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Commentary & Analysis

It's About Innovation

By Barbara Pellow March 15,

By WhatTheyThink Staff
Published: March 15, 2006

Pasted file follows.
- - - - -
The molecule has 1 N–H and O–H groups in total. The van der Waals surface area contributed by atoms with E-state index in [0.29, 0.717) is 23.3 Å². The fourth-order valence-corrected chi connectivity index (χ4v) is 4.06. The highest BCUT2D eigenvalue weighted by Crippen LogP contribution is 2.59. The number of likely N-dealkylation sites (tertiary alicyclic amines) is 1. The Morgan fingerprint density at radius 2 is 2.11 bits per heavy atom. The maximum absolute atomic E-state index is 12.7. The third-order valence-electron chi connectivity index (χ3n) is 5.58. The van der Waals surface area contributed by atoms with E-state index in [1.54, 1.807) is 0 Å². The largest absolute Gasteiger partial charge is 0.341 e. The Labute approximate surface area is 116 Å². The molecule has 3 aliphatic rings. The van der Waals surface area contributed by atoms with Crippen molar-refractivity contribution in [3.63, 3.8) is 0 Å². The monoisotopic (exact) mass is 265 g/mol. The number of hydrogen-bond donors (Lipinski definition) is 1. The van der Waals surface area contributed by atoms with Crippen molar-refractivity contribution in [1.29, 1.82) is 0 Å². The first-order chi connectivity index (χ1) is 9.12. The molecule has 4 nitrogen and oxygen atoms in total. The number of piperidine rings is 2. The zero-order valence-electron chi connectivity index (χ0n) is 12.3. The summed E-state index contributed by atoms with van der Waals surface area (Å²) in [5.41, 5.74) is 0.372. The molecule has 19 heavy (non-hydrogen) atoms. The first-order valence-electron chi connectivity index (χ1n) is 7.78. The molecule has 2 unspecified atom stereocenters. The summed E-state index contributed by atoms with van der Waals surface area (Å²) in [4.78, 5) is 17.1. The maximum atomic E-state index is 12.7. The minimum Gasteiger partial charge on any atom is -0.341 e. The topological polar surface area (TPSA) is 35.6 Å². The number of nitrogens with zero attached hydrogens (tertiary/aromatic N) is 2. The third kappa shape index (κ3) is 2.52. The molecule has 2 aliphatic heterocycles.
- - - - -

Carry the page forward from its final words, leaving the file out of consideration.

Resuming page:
By Barbara Pellow March 15, 2006 -- This past week, I read excerpts from Harvard professor Clayton Christensen's books titled The Innovator's Dilemma and The Innovator's Solution. A number of companies, large and small, demonstrate an uncanny ability to meet the needs of their customers. They embrace innovative approaches to production, marketing and investment, and employ managerial principles that encourage continuous business improvements. Disruptive technologies result in growth and satisfy market demand at lower cost. The messages in The Innovator's Dilemma are especially relevant to the printing industry as it experiences rapid technological transformation. What Christensen describes as disruptive innovation is not unlike the digital transition taking place in the world of print. He says a disruptive innovation is something that brings the market a product not as good as the products currently available, so it cannot be sold to mainstream customers. But it is simple and it is more affordable. It takes root in an undemanding portion of the market, then improves from that simple beginning to intercept with the needs of customers in the mainstream later. Christensen sites examples including how minicomputers replaced mainframes, and PCs got so powerful that they dislodged the minicomputer market. And look at the impact that handheld wireless devices like the Blackberry have had on the notebook market. Christensen also points out that disruptive technologies result in growth and satisfy market demand at lower cost. When this happens, companies who did not invest in disruptive technologies are left behind. The graphic communications service provider needs to look at the market as more than just printing and have a clear understanding of the business communications infrastructure. When we talk about technology, no industry has experienced more change than the business communications market segment. As little as 10 years ago, your customers were limited to print, TV and radio as communication outlets to the masses. With the growing application of wireless and Internet technologies, communication options now include PDAs, electronic billboards, blimps, cell phones, iPods, and even display screens on gas station pumps. Your customer base is trying to leverage technology to effectively target more defined audiences with updated information and promotional communications. More than ever, the use of multimedia and cross-media strategies is critical to successful business communications. Accepting the Inevitable… Christensen does a terrific job of describing what happens when new technology is introduced. The new technology (i.e. Internet document distribution) threatens to cut the profit margins of the traditional product lines (i.e. printed material). Why did IBM ignore the personal computer for several years and come late to the market? It did not jive with its view of its cash cow--mainframe computing. What happened to Ken Olsen at Digital Equipment? Why would Kodak push for digital cameras when its real money was made in film? Your customers are still buying printed materials, but the question you need to ask is, "What will my business need to look like in five years and how do I start innovating today?" The question you need to ask is, "What will my business need to look like in five years and how do I start innovating today?" As I reflected on several of the progressive companies I have interviewed in the past several months, I saw senior managers that looked at where the market was headed and realized that innovation is the key to long term survival in the market. Start-up firms like VistaPrint are driving innovative technology into the market and re-engineering the way print gets done. With more than 6,000,000 customers worldwide, VistaPrint is a source for high-quality graphic design, Internet printing and premium service. They offer small businesses and consumers a convenient, high-quality solution for graphic design services and full-color printing in small quantities, without the premium price. VistaPrint delivers quality product affordably because it is innovatively leveraging technology. Historically, graphic design and custom printing have been hands-on, laborious processes for both the supplier and the customer. Inflated supplier costs resulted in high prices for the customer, especially for print jobs in very small quantities. VistaPrint's proprietary technologies fully automate not only the manufacturing of printing, but also the manner in which orders are created and submitted. The firm incurs lower costs, which mean customers enjoy lower prices for quality printing. VistaPrint also offers a satisfying customer experience without the requirement for expensive designers and print shops, or the frustration of print-at-home alternatives. Traditional firms are also looking at mechanisms to re-invent their businesses and become market innovators. Worcester, Massachusetts, based LaVigne Inc. has re-invented a traditional business through innovation. Print Solutions Magazine presented its 2005 Top 100 list of independent manufacturers in the printing and document management industry in April 2005. LaVigne Inc. ranked 41 overall in sales. LaVigne also ranked 10th in the Fastest Growing Companies segment in Fiscal Year 2003-2004 with an 18.7 percent growth. The challenge graphic communications service providers face is the reluctance to risk the cash cow and reallocate resources in a new direction. The firm invested in state-of-the-art technology and is an acknowledged leader on implementing variable data and JDF workflow. President and CEO Chris Wells realized that the future was not just about great-looking printing. He established the firm's mission as helping customers deliver the right message to the right people at the right time and the right cost. The challenge graphic communications service providers face is the reluctance to risk the cash cow and reallocate resources in a new direction. Every company likes to innovate; very few companies want to execute the plan to take a development and productize it. That's hard work. There are also internal barriers that graphic communications service providers build. Some of the simplest ones include compensation. How are you compensating the people that are getting you into new markets that may currently not be as lucrative as traditional printing, but will ultimately provide future growth? According to Christensen, "The real challenge in driving innovation in established firms is most organizations reward people for making their numbers, not for building new businesses." "The real challenge in driving innovation in established firms is most organizations reward people for making their numbers, not for building new businesses." While some of the large or small companies are implementing refreshing strategies, there are a number of printers that are still very protective of the past. They become very defensive in protecting their cash cow. Christensen describes the phases the defenders of tradition go through. They are not unlike the grieving process and include: Denial . "This new technology won't work (or is dangerous or doesn't conform to standards), and our customers don't want it!" Anger. "How dare our good customers (friends, fellow members of the club) give even a little of their business to these interlopers! Don't they appreciate the great service and support we've been giving them?" Reluctant acceptance. "Okay, there is some merit to the technology. So let's make it available--but only to those customers who want it and whom we might lose anyway. And let's tell them why they really don't want it, even though they think they do--and keep trying to sell as much of the older, more profitable product as possible." Capitulation. "Look, the market is moving away from us faster than we thought! We are horribly late! We either need to buy a company or invest quickly." The Innovator's Solution While the ultimate solution starts with management/owner commitment to be a market leader, Christensen's book "The Innovator's Solution" shared interesting perspectives on building and sustaining businesses. One of the most important conclusions was that innovation comes from looking at the problem differently. Customers don't really buy a product. They hire a product to do something for them. One of the best examples was that people don't want to buy a quarter inch drillbit. They want a quarter inch hole. Much of the art of marketing focuses on identifying groups or target markets of customers that are similar enough that the same product or service will appeal to all of them. Graphic communications service providers need to segment the markets to mirror the way that customers experience life. Managers need to realize that customers, in effect, "hire" products and services to do specific "jobs." Your value proposition needs to be aligned with the specific reason that a firm wants to "hire" a graphic communications firm. VistaPrint realized that small businesses and at home workers wanted to "hire" them for short-run printing in color. Whether the customer needs business cards, letterhead and brochures for a small business or 10 unique, custom printed invitations for a child's birthday party, it offers premium quality products and services at an affordable price…all Internet accessible. Customers don't really buy a product. They hire a product to do something for them. LaVigne Inc. realized that its customers were looking for better response rates and management of variable data campaigns. They "hire" LaVigne Inc. to deliver a Return on Communications Investment (ROCI), and this has extended its mission far beyond the pressroom. Innovation The biggest challenge is the identification of disruptive technologies. Markets that do not exist or are emerging are hard to analyze. And then, even with a great idea in hand, building a new business, especially inside of an existing organization, is a major challenge. Graphic communications service providers need to take the time to look around and understand emerging communication technologies, assess the potential business impact, make sure that they are not in "denial," and build innovative strategies for sustainable growth. Thomas Edison once quipped, "Opportunity is missed by most people because it is dressed in overalls and looks like work." In the world of graphic communications, it's time to put on your overalls.